Memantine, a drug approved for the treatment of Alzheimer disease, appears safe and effective in patients with moderate to severe cases of the condition, according to a study in the January issue of Archives of Neurology.
Millions of people worldwide have Alzheimer disease (AD), a progressive neurodegenerative disorder, according to background information in the article. Various chemical and other processes in the brain may contribute to the development of the condition. Memantine appears to act on one of those pathways, which involves the neurotransmitter glutamate, the authors report. The drug was approved in the United States in 2003 and also is available in the European Union and Australia.
Barry Reisberg, M.D., from the New York University School of Medicine, and colleagues conducted a 24-week open-label extension trial. In this type of trial, participants who had previously been part of a double-blind study--where some were taking an active drug and some were taking a placebo--were all given the same amount of the active drug. For this study, 175 patients with moderate to severe AD who completed the previous 28-week study received 20 mg of memantine daily for an additional 24 weeks.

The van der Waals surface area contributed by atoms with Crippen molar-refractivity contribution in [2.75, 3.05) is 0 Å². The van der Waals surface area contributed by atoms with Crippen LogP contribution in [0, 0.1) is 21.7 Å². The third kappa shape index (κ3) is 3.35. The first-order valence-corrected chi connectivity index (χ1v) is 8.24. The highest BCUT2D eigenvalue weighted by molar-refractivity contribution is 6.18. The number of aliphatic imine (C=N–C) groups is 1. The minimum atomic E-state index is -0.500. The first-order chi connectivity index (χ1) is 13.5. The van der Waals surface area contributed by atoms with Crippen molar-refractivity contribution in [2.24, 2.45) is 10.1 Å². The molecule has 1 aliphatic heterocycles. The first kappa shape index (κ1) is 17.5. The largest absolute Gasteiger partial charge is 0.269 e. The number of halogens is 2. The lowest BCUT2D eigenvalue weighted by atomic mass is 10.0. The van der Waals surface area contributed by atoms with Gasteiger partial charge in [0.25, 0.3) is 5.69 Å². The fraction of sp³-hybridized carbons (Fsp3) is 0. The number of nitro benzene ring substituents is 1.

The authors report that during the study, cognitive tests, reports from caregivers and observations by clinicians all indicated that memantine was beneficial to AD patients. "The benefits of memantine seen in the double-blind phase were again observed when patients treated with placebo were switched to memantine treatment in the open extension," they write. "For the patients who were randomized to memantine treatment during the double-blind phase, these clinically relevant benefits also appeared to be maintained in sum." The completion rate for the extension phase was high (78 percent) and the adverse event profile for memantine was similar to that observed in the double-blind study.